New Center for Excellence Fuels Prize to Help Modernize Tools for Patent Examination
Today the U.S. Patent and Trademark Office (USPTO) in cooperation with the newly unveiled Center of Excellence for Collaborative Innovation (COECI) launched the USPTO Innovation Challenge, a $50,000 prize to develop new algorithms to aid in patent examination.
Approximately half-a-million U.S. patents are filed by inventors, entrepreneurs, and businesses each year. The Challenge is part of a broader USPTO endeavor to modernize the information technology used by the Office’s patent examiners.
Most patent examiners must look at hundreds of pages of documentation for each patent they examine, so many aspects of the new system are designed to reduce the amount of page flipping, improve readability, and allow for annotation of the documents. This includes the need for a better way for patent examiners to view and parse the detailed drawings that are often critical to determining whether an invention merits a patent.
The Challenge will spur the development of new software to automatically identify key features of the technical drawings, such as the figure boundaries or the locations and text of the part labels. The drawing page above, taken from a patent called “Bicycle Transmission System” (number 8,033,945), shows a figure and intricately labeled parts. But as is often the case with patent applications, the descriptions of those parts are buried on another page. Armed with the results of this challenge, a patent examiner wouldbe able to seethe descriptive text associated with each part right on the drawing page. For instance, part 260 will be labeled with “driving load torque on sun ratchet” and part 390 with “pawl control cable.” Having the descriptive text right next to the part number will reduce the need for the examiner to flip back and forth between the textual description and the drawings, thus making it easier to understand the proposed invention.
That clarity will eventually be helpful to everyone interested in intellectual property who uses the Office's publicly available tools. Further, because the USPTO makes patent data publicly available for download, the results of the competition will also help improve patent analysis tools built by businesses, non-profit organizations, or anyone else who builds on the data.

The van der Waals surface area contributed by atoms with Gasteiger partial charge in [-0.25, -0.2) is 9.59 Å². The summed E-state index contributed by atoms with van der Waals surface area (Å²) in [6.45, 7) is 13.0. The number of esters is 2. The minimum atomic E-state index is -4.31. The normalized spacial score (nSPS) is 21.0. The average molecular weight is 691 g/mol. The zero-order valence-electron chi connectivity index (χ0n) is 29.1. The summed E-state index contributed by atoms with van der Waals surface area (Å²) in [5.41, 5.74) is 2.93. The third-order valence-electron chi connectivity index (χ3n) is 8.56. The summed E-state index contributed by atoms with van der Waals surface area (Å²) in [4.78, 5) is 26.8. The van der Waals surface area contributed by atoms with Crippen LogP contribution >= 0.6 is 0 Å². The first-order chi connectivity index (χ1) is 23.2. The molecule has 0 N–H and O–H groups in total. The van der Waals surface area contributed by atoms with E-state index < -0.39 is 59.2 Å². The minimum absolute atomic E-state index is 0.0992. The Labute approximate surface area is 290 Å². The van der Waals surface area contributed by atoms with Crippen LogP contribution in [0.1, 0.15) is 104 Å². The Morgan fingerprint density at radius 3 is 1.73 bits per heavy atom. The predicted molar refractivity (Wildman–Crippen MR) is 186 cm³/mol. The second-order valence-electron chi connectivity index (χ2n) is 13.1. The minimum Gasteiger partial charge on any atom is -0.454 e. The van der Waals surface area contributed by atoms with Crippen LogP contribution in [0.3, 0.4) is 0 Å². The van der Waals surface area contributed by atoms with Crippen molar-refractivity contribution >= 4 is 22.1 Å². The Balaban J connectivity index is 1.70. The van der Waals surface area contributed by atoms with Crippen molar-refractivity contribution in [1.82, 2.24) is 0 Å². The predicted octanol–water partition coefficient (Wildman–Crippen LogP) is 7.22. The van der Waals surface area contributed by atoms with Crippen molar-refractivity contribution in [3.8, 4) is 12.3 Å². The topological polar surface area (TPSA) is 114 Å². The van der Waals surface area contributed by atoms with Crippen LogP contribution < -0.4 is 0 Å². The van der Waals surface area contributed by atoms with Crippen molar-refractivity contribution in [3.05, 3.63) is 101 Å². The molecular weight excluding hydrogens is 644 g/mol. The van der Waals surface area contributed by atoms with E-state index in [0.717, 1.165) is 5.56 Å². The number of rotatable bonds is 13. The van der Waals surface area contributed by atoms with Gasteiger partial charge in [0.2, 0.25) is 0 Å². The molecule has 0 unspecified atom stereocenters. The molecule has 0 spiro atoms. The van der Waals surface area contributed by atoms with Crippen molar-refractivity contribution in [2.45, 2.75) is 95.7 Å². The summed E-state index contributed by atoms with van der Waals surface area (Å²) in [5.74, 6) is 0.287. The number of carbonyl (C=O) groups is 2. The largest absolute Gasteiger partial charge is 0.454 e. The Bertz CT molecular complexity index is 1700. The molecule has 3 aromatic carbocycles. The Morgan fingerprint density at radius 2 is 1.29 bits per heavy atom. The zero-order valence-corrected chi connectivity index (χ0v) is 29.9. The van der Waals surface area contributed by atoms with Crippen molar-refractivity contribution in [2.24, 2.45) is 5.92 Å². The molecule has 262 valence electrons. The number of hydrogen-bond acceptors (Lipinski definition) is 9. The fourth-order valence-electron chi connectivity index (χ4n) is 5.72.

Few image processing problems can be solved reliably today, but image processing experts think this particular problem is sufficiently well definedto reap the benefits of crowdsourcing, which has a strong track record of surfacing novel solutions from unexpected places. In fact, more than 900 programmers and image processing experts from around the world have pre-registeredto compete in this Challenge, increasing the chance it will end up with effective algorithms. Results are expected to be selected before February 16, 2012.
As Federal agencies like the PTO begin using new tools – like prizes – to solve tough, mission-critical problems, the new Center for Excellence for Collaborative Innovation will become avaluable new resource. The Center is a recent initiative that is being established by NASA with support from OSTP. Building on the NASA Centennial Challenges, NASA Tournament Lab, and NASA Open Innovation Pavilion, the Mapping Dark Matter Challenge, and many more successes, the Center will provide guidance to selectedagencies onallaspectsof implementing open innovation initiatives, from problem definition, to incentive design, to post-submission evaluation of solutions. This end-to-end service allows agencies to rapidly experiment with these new methods before standing up their own capabilities. In addition, the Center will capture and communicate best practices, case studies, and successful methodologies for collaborative and distributed innovation.
In this case the Center of Excellence assisted the USPTO by using its infrastructure to run software tournaments. At the same time the Center of Excellence designed an experiment to advance the knowledge of understanding the motivations for participation in prizes. These types of experiments then add to the public sector’s collective knowledge of what kinds of challenges work best.
Robynn Sturm Steffen is Senior Advisor to the Deputy Director for Policy at OSTP